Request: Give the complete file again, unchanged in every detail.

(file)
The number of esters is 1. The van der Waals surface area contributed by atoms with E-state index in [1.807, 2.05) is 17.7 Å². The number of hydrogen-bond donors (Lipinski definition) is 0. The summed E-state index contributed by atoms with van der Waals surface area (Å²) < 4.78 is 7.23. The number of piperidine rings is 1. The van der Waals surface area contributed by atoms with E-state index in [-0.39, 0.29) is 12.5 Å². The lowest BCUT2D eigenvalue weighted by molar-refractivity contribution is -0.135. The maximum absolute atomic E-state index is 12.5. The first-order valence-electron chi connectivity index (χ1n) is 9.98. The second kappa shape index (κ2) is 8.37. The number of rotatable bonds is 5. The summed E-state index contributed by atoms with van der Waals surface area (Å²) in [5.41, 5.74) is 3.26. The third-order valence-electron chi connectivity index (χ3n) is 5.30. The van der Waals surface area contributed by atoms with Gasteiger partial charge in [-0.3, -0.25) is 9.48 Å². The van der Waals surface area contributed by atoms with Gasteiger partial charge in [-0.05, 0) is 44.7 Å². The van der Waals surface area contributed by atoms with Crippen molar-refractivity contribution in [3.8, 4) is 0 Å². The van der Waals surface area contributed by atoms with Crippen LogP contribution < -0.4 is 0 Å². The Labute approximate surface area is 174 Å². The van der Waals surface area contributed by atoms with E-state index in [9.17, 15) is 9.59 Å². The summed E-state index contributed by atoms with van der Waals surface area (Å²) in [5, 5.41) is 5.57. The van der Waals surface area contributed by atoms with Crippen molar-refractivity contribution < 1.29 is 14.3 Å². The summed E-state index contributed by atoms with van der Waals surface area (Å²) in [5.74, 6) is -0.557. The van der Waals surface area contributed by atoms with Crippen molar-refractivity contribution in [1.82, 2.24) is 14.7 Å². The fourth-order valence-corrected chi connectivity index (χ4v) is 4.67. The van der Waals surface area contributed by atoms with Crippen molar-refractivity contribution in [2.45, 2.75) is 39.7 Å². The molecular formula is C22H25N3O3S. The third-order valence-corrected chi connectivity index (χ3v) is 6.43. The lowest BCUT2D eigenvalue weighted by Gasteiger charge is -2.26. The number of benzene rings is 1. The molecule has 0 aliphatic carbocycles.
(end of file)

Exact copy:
The number of esters is 1. The van der Waals surface area contributed by atoms with E-state index in [1.807, 2.05) is 17.7 Å². The number of hydrogen-bond donors (Lipinski definition) is 0. The summed E-state index contributed by atoms with van der Waals surface area (Å²) < 4.78 is 7.23. The number of piperidine rings is 1. The van der Waals surface area contributed by atoms with E-state index in [-0.39, 0.29) is 12.5 Å². The lowest BCUT2D eigenvalue weighted by molar-refractivity contribution is -0.135. The maximum absolute atomic E-state index is 12.5. The first-order valence-electron chi connectivity index (χ1n) is 9.98. The second kappa shape index (κ2) is 8.37. The number of rotatable bonds is 5. The summed E-state index contributed by atoms with van der Waals surface area (Å²) in [5.41, 5.74) is 3.26. The third-order valence-electron chi connectivity index (χ3n) is 5.30. The van der Waals surface area contributed by atoms with Gasteiger partial charge in [-0.3, -0.25) is 9.48 Å². The van der Waals surface area contributed by atoms with Gasteiger partial charge in [-0.05, 0) is 44.7 Å². The van der Waals surface area contributed by atoms with Crippen molar-refractivity contribution in [3.8, 4) is 0 Å². The van der Waals surface area contributed by atoms with Crippen LogP contribution < -0.4 is 0 Å². The Labute approximate surface area is 174 Å². The van der Waals surface area contributed by atoms with E-state index in [9.17, 15) is 9.59 Å². The summed E-state index contributed by atoms with van der Waals surface area (Å²) in [5, 5.41) is 5.57. The van der Waals surface area contributed by atoms with Crippen molar-refractivity contribution < 1.29 is 14.3 Å². The summed E-state index contributed by atoms with van der Waals surface area (Å²) in [5.74, 6) is -0.557. The van der Waals surface area contributed by atoms with Crippen molar-refractivity contribution in [1.82, 2.24) is 14.7 Å². The fourth-order valence-corrected chi connectivity index (χ4v) is 4.67. The van der Waals surface area contributed by atoms with Crippen molar-refractivity contribution in [2.45, 2.75) is 39.7 Å². The molecular formula is C22H25N3O3S. The third-order valence-corrected chi connectivity index (χ3v) is 6.43. The lowest BCUT2D eigenvalue weighted by Gasteiger charge is -2.26. The number of benzene rings is 1. The molecule has 0 aliphatic carbocycles.